Winter is here! But that doesn't mean you need to hide out on a treadmill until spring. With the right preparation, you can still enjoy a workout in all the elements!
It's dark out there, dress to be seen.
The frequency of accidents increase during rainy, dark weather due to compromised visibility.
During the daytime hours, aim to wear neon colours to stand out. However, in the dark, neon colours are less useful. Instead, try reflective gear and artificial lights. (Unfortunately, that single reflective strip on your jacket you rely on doesn't cut it.) Studies have shown that to be seen, you need multiple visibility points. A good call is having lights or reflective bands on your ankles and wrists, as well as a top with reflective strips and some small lights that can be seen on every side of your body.
Bring a phone with a good charge and some money.
A cell phone may come in handy if you need to call a family member, or if you find yourself in a situation that requires an emergency response. Bring along some cash or other form of payment, too. You may need it to buy food, liquids or perhaps you’ll need to catch a cab ride home.
Always tell someone where you are going and when you'll be back.
It will bring you and your loved one’s peace of mind that they have an idea of how long you are supposed to be gone.
Hydrate and fuel up on long runs.
You are at a higher risk for hypothermia if you are also dehydrated. You may not feel like drinking or eating, but your needs don't change all that much when winter rolls in.
Take smaller strides.
If you don't, a surprise ice patch might get the better of you. If you do hit ice, continue with those short strides and get yourself to the grass, a pile of snow or another safe zone, without drastically changing your stride.
Wear the proper layers.
Proper layers will allow warm air to stay trapped but do not trap perspiration next to the skin. Most often, that will be a long sleeve technical shirt that will wick moisture away and thus keep you warmer, and a water-resistant jacket here in Vancouver. When the weather gets really cold, you'll want to add an insulating layer. The golden rule is that you should be a little chilly but not cold when you start out (and stay warm up until you begin your run).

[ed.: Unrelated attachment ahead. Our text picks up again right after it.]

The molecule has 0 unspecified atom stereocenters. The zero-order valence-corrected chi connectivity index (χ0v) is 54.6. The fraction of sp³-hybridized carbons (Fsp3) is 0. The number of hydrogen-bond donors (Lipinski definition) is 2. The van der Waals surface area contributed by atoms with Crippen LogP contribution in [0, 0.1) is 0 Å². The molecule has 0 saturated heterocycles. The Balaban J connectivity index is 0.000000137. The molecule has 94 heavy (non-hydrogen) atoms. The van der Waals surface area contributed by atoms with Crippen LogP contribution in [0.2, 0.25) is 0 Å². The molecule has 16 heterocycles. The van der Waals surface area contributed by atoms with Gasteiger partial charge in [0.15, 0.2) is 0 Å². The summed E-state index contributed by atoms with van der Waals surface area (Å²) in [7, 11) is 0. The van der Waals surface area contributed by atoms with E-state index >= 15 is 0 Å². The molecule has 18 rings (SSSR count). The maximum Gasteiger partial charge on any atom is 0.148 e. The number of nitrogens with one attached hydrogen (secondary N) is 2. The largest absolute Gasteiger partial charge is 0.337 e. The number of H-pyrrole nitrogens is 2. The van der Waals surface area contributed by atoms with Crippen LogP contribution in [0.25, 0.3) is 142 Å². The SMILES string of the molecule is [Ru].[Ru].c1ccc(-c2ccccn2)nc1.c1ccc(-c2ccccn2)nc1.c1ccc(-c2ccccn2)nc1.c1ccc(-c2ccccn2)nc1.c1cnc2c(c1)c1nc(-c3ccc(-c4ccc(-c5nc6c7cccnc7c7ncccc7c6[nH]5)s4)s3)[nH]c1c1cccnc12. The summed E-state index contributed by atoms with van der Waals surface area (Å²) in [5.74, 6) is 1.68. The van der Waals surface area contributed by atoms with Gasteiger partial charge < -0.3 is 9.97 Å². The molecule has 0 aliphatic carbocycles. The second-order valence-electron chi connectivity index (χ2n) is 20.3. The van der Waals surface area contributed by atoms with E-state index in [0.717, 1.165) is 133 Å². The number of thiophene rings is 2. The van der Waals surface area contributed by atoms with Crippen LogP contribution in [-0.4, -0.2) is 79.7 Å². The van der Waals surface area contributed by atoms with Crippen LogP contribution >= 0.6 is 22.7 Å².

Consider switching out your shoes and socks.
Sure, you can run all year in the same highly breathable shoes, but some of us get cold feet. You might consider a pair of GORE-TEX shoes. Alternatively, simply try switching to a warmer/thicker sock that stands up to west coast winters.
Wear mitts and a hat. They make for a very portable way to control your body temperature. Just make sure you opt for accessories made with wicking fabric.
Assume that cars do not see you and run against traffic where possible.
That way, you can see cars coming at you. And don't just go ripping across the road. Slow down and make eye contact. Being aware of your surroundings and changing your road behaviour may be one of the best ways in preventing pedestrian-vehicle accidents.
Run with friends.
Not only will they keep you safer but far more motivated about getting out there and having fun in the dark, wet, (snowy) weather that is Vancouver in January. If you don't have running friends who are happy to drag you out into an icy monsoon with a smile, you can make some instantly at the Rackets and Runners Run Club